Navigation and Wayfinding in a “dark game” — Part 1

For the next few posts, we will be exploring some plans I’ve come up with to make CANARI more approachable to new players without giving away my original “exploration in the dark” goals. If you are building a dark game, hopefully some of these tips will help you. If you have any tips to add of your own, please leave a comment or drop me a line, craig at pixelbotgames dot com!


In case this happens to be your first time hearing about CANARI, its a dual stick action rogue-lite that takes place primarily in the dark. That’s no problem for the player as his/her job is to pilot LUMIN, a light utility robot that has crash landed on a hostile planet. Our game features an energy conservation mechanic that requires players to spend energy to use tools that help them light their way. Watching a video of gameplay should fill in any gaps you might have as to what I’m talking about.

“So… is there like a map or something?” — Every Player

Since CANARI is predominately played “in the dark”, traditional methods of level design in regards to navigation go out the window. Additionally, our game is procedurally generated where we use a few art assets quite a bit over and over in various permutations to give the appearance of an organic structure.

The result is a game that utilizes a top down camera, on art assets that while very pretty look very much the same from room to room, combined with very little visibility distance. Oh, and its in 3d. Yikes!

After getting a rather large set of new players through CANARI while showing at this years MAGFest, it became apparent that new players were getting lost on the second and third stages of the demo. Exploration has always been a design pillar for CANARI, but some players were simply quitting after getting lost while backtracking. The punishing nature of a difficult rogue-lite combined with the requirement to remember the path you took is seemingly a bit much in a 11-16 room dungeon (at least as the second challenge in a demo).

  1. Reduce the size of the initial levels

Our current configuration of procedural room definitions usually populates levels that average 9 rooms for the first level, 12 rooms for the second, and 18 rooms for the third. By reducing the room sizes down to 6, 9, 12 respectively I believe I’ve been able to keep the feeling of an expansive world (the dark really lets the mind wander) without sacrificing the need for players to explore the edges of the map. It’s interesting how our brains fill in the gaps when we are void of information.  While playtesting, I know how large the space is, but first timers seem to imagine the layout to be much larger than it is. I’ve seen people lost in 3 rooms.

2. “Weenies” in procedurally generated levels

There is a very famous video in the GDC Vault: Everything I Learned about Level Design I Learned From Disneyland by Scott Rodgers that every aspiring level designer should watch. It teaches us how important landmarks are to human navigation. The same holds true in game worlds. Weenies are large themed objects that tie into the surrounding area and provide context for the environment and point to point wayfinding. How do you create a landmark, when your props are being splattered over the environment over and over? In the context of proc gen level design, its important to remember that models can be made to look unique and be reused. For CANARI, that means decorating rooms in layers. Our base layer consists of objects that can be reused throughout many elevations of the game world. These objects consist of stalactites and stalagmites, rocks, boulders, mounds, etc. These larger-scale items are eye catching and easy to remember. Scale is the important word here. A player might say to themselves, “Oh, right this is the room with the double stalactite piercing through the ceiling.”  By utilizing scale effectively, we can generate “weenies” out of our model library. Then, we take a second layer of decorations that are used to theme the area.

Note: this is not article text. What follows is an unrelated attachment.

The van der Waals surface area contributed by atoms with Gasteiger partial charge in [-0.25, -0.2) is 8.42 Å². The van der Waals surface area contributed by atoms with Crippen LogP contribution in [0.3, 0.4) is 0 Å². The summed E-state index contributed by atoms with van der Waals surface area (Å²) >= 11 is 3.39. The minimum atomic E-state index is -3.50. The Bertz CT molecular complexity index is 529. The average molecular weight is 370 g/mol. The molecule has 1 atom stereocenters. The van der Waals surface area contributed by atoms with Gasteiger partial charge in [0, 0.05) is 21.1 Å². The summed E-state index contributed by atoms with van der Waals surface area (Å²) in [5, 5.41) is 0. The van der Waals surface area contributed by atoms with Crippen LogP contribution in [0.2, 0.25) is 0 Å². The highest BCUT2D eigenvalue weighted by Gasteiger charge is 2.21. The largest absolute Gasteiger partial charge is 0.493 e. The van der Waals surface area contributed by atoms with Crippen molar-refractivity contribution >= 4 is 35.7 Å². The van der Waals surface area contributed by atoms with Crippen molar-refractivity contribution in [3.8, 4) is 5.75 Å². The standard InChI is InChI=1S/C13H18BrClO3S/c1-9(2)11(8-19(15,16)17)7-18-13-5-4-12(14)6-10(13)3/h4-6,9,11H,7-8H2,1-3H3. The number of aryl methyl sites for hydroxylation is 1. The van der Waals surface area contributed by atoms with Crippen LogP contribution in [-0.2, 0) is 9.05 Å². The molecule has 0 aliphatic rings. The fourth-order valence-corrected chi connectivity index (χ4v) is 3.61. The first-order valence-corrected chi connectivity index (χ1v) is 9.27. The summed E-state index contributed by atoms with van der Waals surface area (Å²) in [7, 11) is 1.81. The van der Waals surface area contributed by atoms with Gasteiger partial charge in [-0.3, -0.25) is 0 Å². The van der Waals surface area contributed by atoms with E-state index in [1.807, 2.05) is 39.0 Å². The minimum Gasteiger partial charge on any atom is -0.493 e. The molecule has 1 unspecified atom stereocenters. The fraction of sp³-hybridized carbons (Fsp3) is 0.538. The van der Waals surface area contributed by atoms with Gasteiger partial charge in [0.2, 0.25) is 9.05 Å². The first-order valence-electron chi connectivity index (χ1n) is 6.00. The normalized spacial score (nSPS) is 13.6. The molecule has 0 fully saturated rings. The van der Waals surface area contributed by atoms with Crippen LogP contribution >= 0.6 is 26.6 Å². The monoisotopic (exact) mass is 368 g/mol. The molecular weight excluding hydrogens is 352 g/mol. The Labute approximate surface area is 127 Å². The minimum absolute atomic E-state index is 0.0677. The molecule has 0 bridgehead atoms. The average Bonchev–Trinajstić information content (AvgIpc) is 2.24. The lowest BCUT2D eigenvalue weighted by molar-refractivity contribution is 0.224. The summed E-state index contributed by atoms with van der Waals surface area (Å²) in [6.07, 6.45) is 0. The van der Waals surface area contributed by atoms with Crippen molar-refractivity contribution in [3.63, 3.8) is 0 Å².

In CANARI, players are traveling deeper into the basin of an underground cavern system. As they go deeper, the environment shifts from the cold desolate surface, to a dusty web filled spider haven, to a balanced temperate climate where alien vegetation has begun to grow, and so on (eventually). The second layer of decoration uses the base layer and themes it based on player progression. For instance, a series of webbing can be overlaid on base mesh rocks and boulders that were previously used on the surface environment. Utilizing texture changes, scale adjustments and rotations, assets can easily be repurposed. A final layering of assets can be useful in digetic storytelling. What is this space used for? Is this a hive/birthing room or where the swarm devours its prey?

This allows us to keep our art costs down, but the player feels as though they are progressing into new territory with equally new challenges and mechanics.

We will pick up this conversation next time with introducing game mechanics that aid navigation and way-finding. Feel free to drop me a comment, like, or share below. Thanks!

Leave a Reply

Your email address will not be published. Required fields are marked *